With much of Europe engulfed in a heat wave so intense it’s been dubbed "Lucifer," a new report says the death toll from weather disasters on the continent could rise 50-fold by the end of this century.

Extreme weather could kill 152,000 people a year by 2100 if nothing is done to curb climate change, the scientists say.

The report, published in The Lancet Planetary Health journal, comes from researchers from the Joint Research Centre – the science and knowledge service of the European Commission.

They conclude that while one in every 20 Europeans was exposed to weather disasters at the beginning of this century, that could increase to two out of every three people by 2100, if extreme weather events are not controlled.

“Climate change is one of the biggest global threats to human health of the 21st century,” the team writes.

The recent heatwaves in Spain that have seen record-breaking temperatures in the 40-degree Celsius range are an example of potential future extreme weather conditions to come, the authors warn.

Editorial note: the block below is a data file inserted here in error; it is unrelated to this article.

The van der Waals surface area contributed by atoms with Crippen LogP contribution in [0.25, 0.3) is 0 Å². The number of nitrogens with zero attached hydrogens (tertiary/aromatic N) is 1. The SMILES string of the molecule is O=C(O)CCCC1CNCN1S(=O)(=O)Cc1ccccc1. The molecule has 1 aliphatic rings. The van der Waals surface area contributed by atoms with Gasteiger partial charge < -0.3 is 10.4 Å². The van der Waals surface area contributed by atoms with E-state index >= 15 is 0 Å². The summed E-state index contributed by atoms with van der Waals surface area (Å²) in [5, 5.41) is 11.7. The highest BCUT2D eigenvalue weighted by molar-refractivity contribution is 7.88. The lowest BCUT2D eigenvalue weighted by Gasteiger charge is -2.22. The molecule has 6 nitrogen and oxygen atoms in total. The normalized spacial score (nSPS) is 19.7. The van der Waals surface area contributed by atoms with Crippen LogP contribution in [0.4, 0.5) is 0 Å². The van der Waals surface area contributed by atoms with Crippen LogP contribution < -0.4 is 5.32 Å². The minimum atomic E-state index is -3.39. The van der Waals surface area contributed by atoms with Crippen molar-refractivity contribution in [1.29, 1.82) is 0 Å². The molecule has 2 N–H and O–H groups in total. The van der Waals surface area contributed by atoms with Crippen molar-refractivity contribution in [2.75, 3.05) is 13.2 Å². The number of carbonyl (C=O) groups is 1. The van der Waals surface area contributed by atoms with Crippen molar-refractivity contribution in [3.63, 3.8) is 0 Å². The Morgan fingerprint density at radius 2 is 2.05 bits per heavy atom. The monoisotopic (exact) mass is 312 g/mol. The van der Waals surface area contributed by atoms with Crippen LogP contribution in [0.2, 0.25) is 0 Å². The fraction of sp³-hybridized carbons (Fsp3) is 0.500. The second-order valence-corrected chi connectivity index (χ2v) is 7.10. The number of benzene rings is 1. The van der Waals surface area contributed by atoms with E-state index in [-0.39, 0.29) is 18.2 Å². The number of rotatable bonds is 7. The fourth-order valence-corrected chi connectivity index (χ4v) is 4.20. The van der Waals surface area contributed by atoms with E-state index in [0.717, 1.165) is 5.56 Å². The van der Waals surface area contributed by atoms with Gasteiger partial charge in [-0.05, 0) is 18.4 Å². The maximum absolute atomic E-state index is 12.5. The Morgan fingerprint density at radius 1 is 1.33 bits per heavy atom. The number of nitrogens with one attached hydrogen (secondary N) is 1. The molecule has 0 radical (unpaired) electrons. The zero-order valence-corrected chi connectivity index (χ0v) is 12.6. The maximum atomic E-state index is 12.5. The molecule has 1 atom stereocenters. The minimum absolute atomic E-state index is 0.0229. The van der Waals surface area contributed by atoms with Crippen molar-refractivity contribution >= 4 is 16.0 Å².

They predict events of this intensity could occur every year by the end of the century.

For the study, researchers combined information on weather disasters that occurred on the continent from 1981 to 2010, and then looked at hazard and demographic projections until 2100.

They focused on weather disasters that would have the greatest impacts: heatwaves, cold snaps, wildfires, droughts, river and coastal floods, and windstorms.

They predict that heat waves would be the most lethal weather-related disaster.

The predictions are based on the assumption that greenhouse gas emissions will not be reduced over the next few decades, and there will be no improvement in efforts to reduce the impact of extreme weather events.

They conclude that southern Europe will be hardest hit, particularly Spain and Italy. In those areas, weather extremes will become the greatest environmental risk for people, causing more premature deaths than air pollution.

Global warming will be the cause of 90 per cent of all the future weather-related deaths in Europe. The other 10 per cent will be due to simple population growth, as well as migration into weather-disaster-prone areas.

The elderly and those with chronic diseases are expected to be among most affected, since they have the most problems with regulated their body temperatures.

The poor will also be disproportionately impacted, according to the study, in large part because they have less access to air conditioning or flood-proofing of their homes.